Who Does the Public Trust: Bureaucrats or Congress?
Voters would prefer EPA to make climate policy, not Congress. Is that a good thing? Yes and no.
Voters in swing states would prefer that EPA rather than Congress decide on U.S. climate policy. According to a poll commissioned by the League of Conservation Voters, “The voters are much more inclined to trust the Environmental Protection Agency than they are to trust members of Congress” — by a 66-12 margin. Here are my reactions to the poll: (a) the results are plausible; (2) the voters are being realistic; (3) this is good news in the short run; (4) it’s also bad news in the long run.
The results are plausible. Admittedly, the poll was commissioned by a group with an ax to grind. But the results make sense. As I posted on Monday, EPA’s approval ratings are pretty good overall. Meanwhile, in terms of Congress’s ratings, another pollster says:
Hemorrhoids, toenail fungus, dog poop, and cockroaches all might be a little bit gross- but they’re all more popular than Congress. Hemorrhoids beat out Congress 53/31 with bipartisan support. On the other three there’s a partisan split- Republican voters go for Congress while Democrats take the alternative but overall it’s a 47/40 victory for dog poop, a 44/41 one for toenail fungus, and a 44/42 triumph for cockroaches.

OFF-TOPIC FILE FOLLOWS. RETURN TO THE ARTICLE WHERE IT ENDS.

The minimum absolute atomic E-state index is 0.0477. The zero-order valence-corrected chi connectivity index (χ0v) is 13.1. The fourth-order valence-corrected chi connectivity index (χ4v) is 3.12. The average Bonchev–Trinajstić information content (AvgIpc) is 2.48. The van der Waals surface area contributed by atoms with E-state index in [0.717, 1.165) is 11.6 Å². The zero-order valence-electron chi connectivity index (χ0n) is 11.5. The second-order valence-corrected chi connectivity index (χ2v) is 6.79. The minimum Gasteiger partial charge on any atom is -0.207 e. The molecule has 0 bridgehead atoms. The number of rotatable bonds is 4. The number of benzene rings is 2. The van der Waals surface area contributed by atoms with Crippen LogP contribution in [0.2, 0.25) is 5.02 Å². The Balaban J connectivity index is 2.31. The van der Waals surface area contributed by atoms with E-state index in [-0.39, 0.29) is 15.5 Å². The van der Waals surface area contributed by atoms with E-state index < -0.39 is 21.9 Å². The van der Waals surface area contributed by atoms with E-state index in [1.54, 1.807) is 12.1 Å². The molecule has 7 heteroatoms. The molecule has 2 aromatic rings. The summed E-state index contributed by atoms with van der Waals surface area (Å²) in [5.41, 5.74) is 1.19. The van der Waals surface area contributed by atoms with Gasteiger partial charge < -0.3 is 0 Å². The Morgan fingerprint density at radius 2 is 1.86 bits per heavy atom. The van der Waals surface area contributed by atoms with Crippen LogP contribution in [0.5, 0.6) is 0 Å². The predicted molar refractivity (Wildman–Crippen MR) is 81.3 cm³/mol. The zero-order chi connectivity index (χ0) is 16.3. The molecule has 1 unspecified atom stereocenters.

So it’s not surprising that people trust Congress less than EPA!
The voters are being realistic. Given current performance, why would anyone trust Congress to decide anything at all? EPA, on the other hand, does manage to make decisions and explain the data and arguments behind the decision.
It’s a good thing in the short run. Congress obviously isn’t going to do anything about climate change in the near future, and in the meantime carbon is pouring into the atmosphere. So it’s a good thing that EPA has followed the Supreme Court’s prompting and taken up the issue.
It’s a bad thing in the long run. Just thinking in terms of climate change, there is a limit to what states and EPA can do without congressional direction. Eventually, we need Congress to step in. But at present it’s hard to know if we c an ever expect that. More fundamentally, however, it’s a bad thing in a democracy when people lose faith in their elected representatives. Even if the voters are being realistic. Maybe especially if the voters are being realistic.
Dan Farber has written and taught on environmental and constitutional law as well as about contracts, jurisprudence and legislation. Currently at Berkeley Law, he has al…READ more